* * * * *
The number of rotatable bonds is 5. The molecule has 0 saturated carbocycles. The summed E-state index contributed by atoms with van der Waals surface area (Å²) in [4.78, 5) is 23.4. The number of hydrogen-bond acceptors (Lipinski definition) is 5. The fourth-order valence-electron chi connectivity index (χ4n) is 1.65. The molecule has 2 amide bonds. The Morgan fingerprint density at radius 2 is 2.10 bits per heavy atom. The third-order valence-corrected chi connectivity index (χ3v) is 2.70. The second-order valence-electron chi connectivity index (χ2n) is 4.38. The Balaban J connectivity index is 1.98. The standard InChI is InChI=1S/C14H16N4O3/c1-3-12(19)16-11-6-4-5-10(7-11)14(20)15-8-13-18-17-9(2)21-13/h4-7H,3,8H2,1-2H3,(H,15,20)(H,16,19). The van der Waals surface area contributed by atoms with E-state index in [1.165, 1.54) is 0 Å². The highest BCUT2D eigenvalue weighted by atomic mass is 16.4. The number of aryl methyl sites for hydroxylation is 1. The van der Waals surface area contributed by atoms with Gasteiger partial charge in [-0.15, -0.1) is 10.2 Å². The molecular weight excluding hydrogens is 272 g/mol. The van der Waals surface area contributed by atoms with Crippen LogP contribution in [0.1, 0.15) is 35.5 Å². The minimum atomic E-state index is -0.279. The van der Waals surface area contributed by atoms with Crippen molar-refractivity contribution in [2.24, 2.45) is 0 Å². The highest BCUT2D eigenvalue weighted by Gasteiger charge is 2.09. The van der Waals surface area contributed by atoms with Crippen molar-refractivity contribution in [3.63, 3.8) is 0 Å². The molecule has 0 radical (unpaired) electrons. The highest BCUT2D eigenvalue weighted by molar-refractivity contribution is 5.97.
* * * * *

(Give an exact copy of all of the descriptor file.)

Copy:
The number of rotatable bonds is 5. The molecule has 0 saturated carbocycles. The summed E-state index contributed by atoms with van der Waals surface area (Å²) in [4.78, 5) is 23.4. The number of hydrogen-bond acceptors (Lipinski definition) is 5. The fourth-order valence-electron chi connectivity index (χ4n) is 1.65. The molecule has 2 amide bonds. The Morgan fingerprint density at radius 2 is 2.10 bits per heavy atom. The third-order valence-corrected chi connectivity index (χ3v) is 2.70. The second-order valence-electron chi connectivity index (χ2n) is 4.38. The Balaban J connectivity index is 1.98. The standard InChI is InChI=1S/C14H16N4O3/c1-3-12(19)16-11-6-4-5-10(7-11)14(20)15-8-13-18-17-9(2)21-13/h4-7H,3,8H2,1-2H3,(H,15,20)(H,16,19). The van der Waals surface area contributed by atoms with E-state index in [1.165, 1.54) is 0 Å². The highest BCUT2D eigenvalue weighted by atomic mass is 16.4. The number of aryl methyl sites for hydroxylation is 1. The van der Waals surface area contributed by atoms with Gasteiger partial charge in [-0.15, -0.1) is 10.2 Å². The molecular weight excluding hydrogens is 272 g/mol. The van der Waals surface area contributed by atoms with Crippen LogP contribution in [0.1, 0.15) is 35.5 Å². The minimum atomic E-state index is -0.279. The van der Waals surface area contributed by atoms with Crippen molar-refractivity contribution in [2.24, 2.45) is 0 Å². The highest BCUT2D eigenvalue weighted by Gasteiger charge is 2.09. The van der Waals surface area contributed by atoms with Crippen molar-refractivity contribution in [3.63, 3.8) is 0 Å². The molecule has 0 radical (unpaired) electrons. The highest BCUT2D eigenvalue weighted by molar-refractivity contribution is 5.97.